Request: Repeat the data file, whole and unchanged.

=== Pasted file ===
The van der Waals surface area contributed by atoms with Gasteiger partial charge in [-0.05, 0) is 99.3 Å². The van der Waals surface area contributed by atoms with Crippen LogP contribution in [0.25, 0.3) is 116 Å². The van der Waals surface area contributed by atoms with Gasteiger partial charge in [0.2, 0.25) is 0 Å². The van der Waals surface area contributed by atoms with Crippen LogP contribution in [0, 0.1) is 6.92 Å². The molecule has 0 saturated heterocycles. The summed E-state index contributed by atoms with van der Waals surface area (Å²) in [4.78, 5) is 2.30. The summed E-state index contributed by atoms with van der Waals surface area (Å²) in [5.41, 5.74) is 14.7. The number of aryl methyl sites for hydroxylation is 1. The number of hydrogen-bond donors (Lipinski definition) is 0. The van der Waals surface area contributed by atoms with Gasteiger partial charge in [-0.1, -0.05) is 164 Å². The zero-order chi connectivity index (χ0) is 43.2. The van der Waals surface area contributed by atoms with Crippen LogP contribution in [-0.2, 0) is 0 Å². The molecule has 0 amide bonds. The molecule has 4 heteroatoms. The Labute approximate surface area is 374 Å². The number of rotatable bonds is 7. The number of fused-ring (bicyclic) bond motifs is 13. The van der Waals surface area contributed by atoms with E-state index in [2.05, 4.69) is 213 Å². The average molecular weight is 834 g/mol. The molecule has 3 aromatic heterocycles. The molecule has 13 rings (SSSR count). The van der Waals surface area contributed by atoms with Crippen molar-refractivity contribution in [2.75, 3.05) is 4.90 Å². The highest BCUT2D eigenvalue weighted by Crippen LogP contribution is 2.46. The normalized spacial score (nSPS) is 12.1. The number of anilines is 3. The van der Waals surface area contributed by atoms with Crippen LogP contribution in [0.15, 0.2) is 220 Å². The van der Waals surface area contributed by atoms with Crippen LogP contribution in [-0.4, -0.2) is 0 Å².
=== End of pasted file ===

The van der Waals surface area contributed by atoms with Gasteiger partial charge in [-0.05, 0) is 99.3 Å². The van der Waals surface area contributed by atoms with Crippen LogP contribution in [0.25, 0.3) is 116 Å². The van der Waals surface area contributed by atoms with Gasteiger partial charge in [0.2, 0.25) is 0 Å². The van der Waals surface area contributed by atoms with Crippen LogP contribution in [0, 0.1) is 6.92 Å². The molecule has 0 saturated heterocycles. The summed E-state index contributed by atoms with van der Waals surface area (Å²) in [4.78, 5) is 2.30. The summed E-state index contributed by atoms with van der Waals surface area (Å²) in [5.41, 5.74) is 14.7. The number of aryl methyl sites for hydroxylation is 1. The number of hydrogen-bond donors (Lipinski definition) is 0. The van der Waals surface area contributed by atoms with Gasteiger partial charge in [-0.1, -0.05) is 164 Å². The zero-order chi connectivity index (χ0) is 43.2. The van der Waals surface area contributed by atoms with Crippen LogP contribution in [-0.2, 0) is 0 Å². The molecule has 0 amide bonds. The molecule has 4 heteroatoms. The Labute approximate surface area is 374 Å². The number of rotatable bonds is 7. The number of fused-ring (bicyclic) bond motifs is 13. The van der Waals surface area contributed by atoms with E-state index in [2.05, 4.69) is 213 Å². The average molecular weight is 834 g/mol. The molecule has 3 aromatic heterocycles. The molecule has 13 rings (SSSR count). The van der Waals surface area contributed by atoms with Crippen molar-refractivity contribution in [2.75, 3.05) is 4.90 Å². The highest BCUT2D eigenvalue weighted by Crippen LogP contribution is 2.46. The normalized spacial score (nSPS) is 12.1. The number of anilines is 3. The van der Waals surface area contributed by atoms with Crippen LogP contribution in [0.15, 0.2) is 220 Å². The van der Waals surface area contributed by atoms with Crippen LogP contribution in [-0.4, -0.2) is 0 Å².